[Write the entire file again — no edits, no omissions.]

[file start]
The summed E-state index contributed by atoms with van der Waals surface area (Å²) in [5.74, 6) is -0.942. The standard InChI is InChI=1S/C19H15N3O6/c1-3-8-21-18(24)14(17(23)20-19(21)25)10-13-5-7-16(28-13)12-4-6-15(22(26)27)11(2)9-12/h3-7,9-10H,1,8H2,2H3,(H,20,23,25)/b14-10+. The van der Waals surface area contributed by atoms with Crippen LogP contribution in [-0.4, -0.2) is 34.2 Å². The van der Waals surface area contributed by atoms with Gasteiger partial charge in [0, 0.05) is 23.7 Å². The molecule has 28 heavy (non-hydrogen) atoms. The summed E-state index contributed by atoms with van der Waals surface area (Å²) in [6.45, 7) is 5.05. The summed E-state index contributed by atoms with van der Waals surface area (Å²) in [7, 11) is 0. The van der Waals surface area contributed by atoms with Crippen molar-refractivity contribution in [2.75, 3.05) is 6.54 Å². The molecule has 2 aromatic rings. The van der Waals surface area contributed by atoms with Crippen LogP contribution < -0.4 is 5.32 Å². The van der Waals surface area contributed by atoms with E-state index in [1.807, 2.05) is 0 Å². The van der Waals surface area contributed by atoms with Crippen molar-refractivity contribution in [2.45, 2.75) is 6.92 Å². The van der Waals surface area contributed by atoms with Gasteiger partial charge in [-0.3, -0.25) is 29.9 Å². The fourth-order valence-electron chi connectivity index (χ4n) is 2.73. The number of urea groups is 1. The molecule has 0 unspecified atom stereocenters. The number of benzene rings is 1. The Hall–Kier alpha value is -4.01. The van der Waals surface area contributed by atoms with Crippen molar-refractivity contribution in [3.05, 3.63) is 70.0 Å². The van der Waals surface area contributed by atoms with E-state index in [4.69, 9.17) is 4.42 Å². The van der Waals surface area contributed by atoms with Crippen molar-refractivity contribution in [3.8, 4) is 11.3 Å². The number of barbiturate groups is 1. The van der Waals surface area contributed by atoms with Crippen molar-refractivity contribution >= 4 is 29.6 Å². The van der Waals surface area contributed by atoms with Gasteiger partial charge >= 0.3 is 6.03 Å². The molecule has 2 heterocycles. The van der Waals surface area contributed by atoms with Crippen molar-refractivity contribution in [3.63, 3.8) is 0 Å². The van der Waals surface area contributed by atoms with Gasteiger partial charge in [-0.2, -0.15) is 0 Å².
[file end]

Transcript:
The summed E-state index contributed by atoms with van der Waals surface area (Å²) in [5.74, 6) is -0.942. The standard InChI is InChI=1S/C19H15N3O6/c1-3-8-21-18(24)14(17(23)20-19(21)25)10-13-5-7-16(28-13)12-4-6-15(22(26)27)11(2)9-12/h3-7,9-10H,1,8H2,2H3,(H,20,23,25)/b14-10+. The van der Waals surface area contributed by atoms with Crippen LogP contribution in [-0.4, -0.2) is 34.2 Å². The van der Waals surface area contributed by atoms with Gasteiger partial charge in [0, 0.05) is 23.7 Å². The molecule has 28 heavy (non-hydrogen) atoms. The summed E-state index contributed by atoms with van der Waals surface area (Å²) in [6.45, 7) is 5.05. The summed E-state index contributed by atoms with van der Waals surface area (Å²) in [7, 11) is 0. The van der Waals surface area contributed by atoms with Crippen molar-refractivity contribution in [2.75, 3.05) is 6.54 Å². The molecule has 2 aromatic rings. The van der Waals surface area contributed by atoms with Crippen LogP contribution < -0.4 is 5.32 Å². The van der Waals surface area contributed by atoms with E-state index in [1.807, 2.05) is 0 Å². The van der Waals surface area contributed by atoms with Crippen molar-refractivity contribution in [2.45, 2.75) is 6.92 Å². The van der Waals surface area contributed by atoms with Gasteiger partial charge in [-0.3, -0.25) is 29.9 Å². The fourth-order valence-electron chi connectivity index (χ4n) is 2.73. The number of urea groups is 1. The molecule has 0 unspecified atom stereocenters. The number of benzene rings is 1. The Hall–Kier alpha value is -4.01. The van der Waals surface area contributed by atoms with Crippen molar-refractivity contribution in [3.05, 3.63) is 70.0 Å². The van der Waals surface area contributed by atoms with E-state index in [4.69, 9.17) is 4.42 Å². The van der Waals surface area contributed by atoms with Crippen molar-refractivity contribution in [3.8, 4) is 11.3 Å². The number of barbiturate groups is 1. The van der Waals surface area contributed by atoms with Crippen molar-refractivity contribution >= 4 is 29.6 Å². The van der Waals surface area contributed by atoms with Gasteiger partial charge >= 0.3 is 6.03 Å². The molecule has 2 heterocycles. The van der Waals surface area contributed by atoms with Crippen molar-refractivity contribution in [3.63, 3.8) is 0 Å². The van der Waals surface area contributed by atoms with Gasteiger partial charge in [-0.2, -0.15) is 0 Å².